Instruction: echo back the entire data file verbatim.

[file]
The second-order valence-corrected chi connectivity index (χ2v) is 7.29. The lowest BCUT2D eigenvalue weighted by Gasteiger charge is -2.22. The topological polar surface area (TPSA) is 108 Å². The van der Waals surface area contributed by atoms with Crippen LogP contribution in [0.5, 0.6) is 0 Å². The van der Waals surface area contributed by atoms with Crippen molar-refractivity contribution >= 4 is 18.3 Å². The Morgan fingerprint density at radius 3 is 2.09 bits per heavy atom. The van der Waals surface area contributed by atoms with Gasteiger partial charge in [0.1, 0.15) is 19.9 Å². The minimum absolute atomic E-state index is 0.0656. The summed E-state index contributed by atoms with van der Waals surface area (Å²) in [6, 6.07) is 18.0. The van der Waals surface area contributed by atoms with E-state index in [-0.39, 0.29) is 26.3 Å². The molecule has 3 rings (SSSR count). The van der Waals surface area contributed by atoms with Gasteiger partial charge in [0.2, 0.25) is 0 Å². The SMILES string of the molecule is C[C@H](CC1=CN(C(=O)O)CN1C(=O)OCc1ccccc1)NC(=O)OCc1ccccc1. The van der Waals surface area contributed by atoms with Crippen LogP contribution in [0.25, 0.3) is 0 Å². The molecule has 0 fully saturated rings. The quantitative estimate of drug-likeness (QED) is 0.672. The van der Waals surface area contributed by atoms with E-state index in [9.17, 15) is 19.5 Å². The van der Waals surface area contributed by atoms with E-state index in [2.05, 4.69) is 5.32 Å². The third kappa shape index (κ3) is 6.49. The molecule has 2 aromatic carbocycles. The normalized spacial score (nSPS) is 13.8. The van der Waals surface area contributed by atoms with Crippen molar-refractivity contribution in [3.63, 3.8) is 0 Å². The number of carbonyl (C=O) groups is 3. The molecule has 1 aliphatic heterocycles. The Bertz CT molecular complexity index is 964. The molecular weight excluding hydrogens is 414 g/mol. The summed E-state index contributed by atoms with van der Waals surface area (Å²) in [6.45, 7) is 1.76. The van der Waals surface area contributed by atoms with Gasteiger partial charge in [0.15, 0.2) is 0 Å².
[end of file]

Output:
The second-order valence-corrected chi connectivity index (χ2v) is 7.29. The lowest BCUT2D eigenvalue weighted by Gasteiger charge is -2.22. The topological polar surface area (TPSA) is 108 Å². The van der Waals surface area contributed by atoms with Crippen LogP contribution in [0.5, 0.6) is 0 Å². The van der Waals surface area contributed by atoms with Crippen molar-refractivity contribution >= 4 is 18.3 Å². The Morgan fingerprint density at radius 3 is 2.09 bits per heavy atom. The van der Waals surface area contributed by atoms with Gasteiger partial charge in [0.1, 0.15) is 19.9 Å². The minimum absolute atomic E-state index is 0.0656. The summed E-state index contributed by atoms with van der Waals surface area (Å²) in [6, 6.07) is 18.0. The van der Waals surface area contributed by atoms with E-state index in [-0.39, 0.29) is 26.3 Å². The molecule has 3 rings (SSSR count). The van der Waals surface area contributed by atoms with Gasteiger partial charge in [0.2, 0.25) is 0 Å². The SMILES string of the molecule is C[C@H](CC1=CN(C(=O)O)CN1C(=O)OCc1ccccc1)NC(=O)OCc1ccccc1. The van der Waals surface area contributed by atoms with Crippen LogP contribution in [0.25, 0.3) is 0 Å². The molecule has 0 fully saturated rings. The quantitative estimate of drug-likeness (QED) is 0.672. The van der Waals surface area contributed by atoms with E-state index in [9.17, 15) is 19.5 Å². The van der Waals surface area contributed by atoms with E-state index in [2.05, 4.69) is 5.32 Å². The third kappa shape index (κ3) is 6.49. The molecule has 2 aromatic carbocycles. The normalized spacial score (nSPS) is 13.8. The van der Waals surface area contributed by atoms with Crippen molar-refractivity contribution in [3.63, 3.8) is 0 Å². The number of carbonyl (C=O) groups is 3. The molecule has 1 aliphatic heterocycles. The Bertz CT molecular complexity index is 964. The molecular weight excluding hydrogens is 414 g/mol. The summed E-state index contributed by atoms with van der Waals surface area (Å²) in [6.45, 7) is 1.76. The van der Waals surface area contributed by atoms with Gasteiger partial charge in [0.15, 0.2) is 0 Å².